New research reveals the unique contribution of volunteers in ending global poverty

New research reveals the unique contribution of volunteers in ending global poverty

Valuing Volunteering report cover | VSO

New research on the valuable – yet often understated - contribution of volunteers in the fight against poverty is being released today by VSO and the Institute of Development Studies (IDS).

The ‘Valuing Volunteering’ project, commissioned by VSO and conducted in partnership with IDS and volunteer researchers, explores how volunteers impact community development and social change in developing countries, as well as factors that can prevent them from doing so.

The research was undertaken in Kenya, Mozambique, Nepal and the Philippines between 2012 and 2014 in the areas of health, education, governance and the environment. It engaged more than 3,700 participants, including community, national and international volunteers, government officials, young people, community leaders, teachers and health practitioners – making this the largest study of its kind to date.

The research findings highlight that it is not just what volunteers do, but how they support change that makes their contribution unique. It found that volunteering has a unique role to play in contributing to sustainable development in the following ways;

  • Inclusion: extends the reach of public services to the poorest and most marginalised
  • Innovation: creates new forms of collaboration that lead to social innovation
  • Ownership: strengthens local ownership of development processes
  • Participation: creates a pathway to people’s participation and active citizenship
  • Inspiration: modelling different norms

VSO Dr. Philip Goodwin, Chief Executive of VSO says:  “There are 150 million* volunteers in the world – this is a phenomenal number of people making a significant and powerful impact in the fight against poverty.  This new research demonstrates the role of volunteering in placing the knowledge and experiences of the poorest and most marginalised at the forefront.   It will help to inform the work of VSO and the wider development sector and comes at a time when the Post 2015 development framework is signalling a new imperative to ‘leave no one behind.’  Volunteers will play a vital role in creating this reality.”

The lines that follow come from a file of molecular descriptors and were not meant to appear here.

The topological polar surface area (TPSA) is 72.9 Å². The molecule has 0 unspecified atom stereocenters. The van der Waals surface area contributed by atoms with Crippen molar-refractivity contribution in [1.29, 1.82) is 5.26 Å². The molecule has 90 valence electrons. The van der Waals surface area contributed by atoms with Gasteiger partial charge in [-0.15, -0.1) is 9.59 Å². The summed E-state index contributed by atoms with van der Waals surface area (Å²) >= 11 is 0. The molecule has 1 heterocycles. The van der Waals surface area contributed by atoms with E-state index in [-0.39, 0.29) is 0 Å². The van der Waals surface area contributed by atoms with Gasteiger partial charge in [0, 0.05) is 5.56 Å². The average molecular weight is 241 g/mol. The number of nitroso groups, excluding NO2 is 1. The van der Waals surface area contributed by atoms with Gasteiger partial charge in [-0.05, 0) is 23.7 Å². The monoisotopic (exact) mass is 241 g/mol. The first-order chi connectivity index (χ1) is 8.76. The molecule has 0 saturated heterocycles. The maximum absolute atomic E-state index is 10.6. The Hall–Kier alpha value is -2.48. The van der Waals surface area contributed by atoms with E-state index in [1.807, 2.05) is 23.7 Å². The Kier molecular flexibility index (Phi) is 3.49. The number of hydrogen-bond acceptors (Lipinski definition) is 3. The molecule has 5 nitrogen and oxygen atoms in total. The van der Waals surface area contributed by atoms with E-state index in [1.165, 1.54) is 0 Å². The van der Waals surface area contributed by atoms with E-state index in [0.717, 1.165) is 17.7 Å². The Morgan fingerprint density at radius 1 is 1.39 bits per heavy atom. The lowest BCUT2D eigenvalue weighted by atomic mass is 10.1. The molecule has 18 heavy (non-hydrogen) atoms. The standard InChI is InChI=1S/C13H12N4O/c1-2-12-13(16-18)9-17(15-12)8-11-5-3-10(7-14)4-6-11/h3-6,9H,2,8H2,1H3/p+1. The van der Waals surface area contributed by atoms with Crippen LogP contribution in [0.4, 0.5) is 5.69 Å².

Lead IDS researcher Danny Burns said:  “This two-year action research project has found that it is not just what volunteers do, but how they support change that makes their contribution unique. Their very embeddedness within communities and organisations helps create strong personal bonds and relationships that can lead to a different kind of collaboration, one that transforms volunteers’ image as “experts” into an experience that is based on a mutual appreciation of each other’s knowledge, skills and networks.’

“So, whilst volunteering can have a unique role to play, it has to be supported in the right ways in order for it to do so. We very much hope that this research can inform learning and practice across the development sector. At IDS, collaboration based on mutual learning, respect and appreciation is at the heart of our strategic focus on engaged excellence as we believe it is vital for reducing inequalities in the way knowledge is produced and shared,” he added.

VSO and the Institute of Development Studies are launching the Valuing Volunteering report, ‘The role of volunteering in sustainable development,’ officially at the House of Lords in London at 6pm on Tuesday 17th March.

Speakers are Dr.  Philip Goodwin - Chief Executive of VSO International, Melissa Leach - Director of the Institute of Development Studies, Baroness Hilary Armstrong – former Minister of Social Exclusion and former VSO Volunteer and Cath Nixon - VSO Volunteer and Public Health Nurse.

For further information, please see summary report [PDF] and see VSO’s paper on Volunteerism and the Post 2015 agenda here.

To book an interview, please contact Claire Gilderson, VSO Press Office on:

or call +44 (0) 20 8780 7640 / +44 (0) 7500 918 478.

Editor's notes

VSO is the world’s leading independent international development organisation that works through volunteers to fight poverty in developing countries. VSO brings people together to share skills, build capabilities, promote international understanding and ultimately change lives to make the world a fairer place.

The Institute of Development Studies is a leading global organisation which facilitates international development research, teaching and communications. The Valuing Volunteering project is conducted in partnership with the IDS Participation cluster.

For more information on the Valuing Volunteering project, please see

*Volunteer number statistics source : Johns Hopkins Center for Civil Society Studies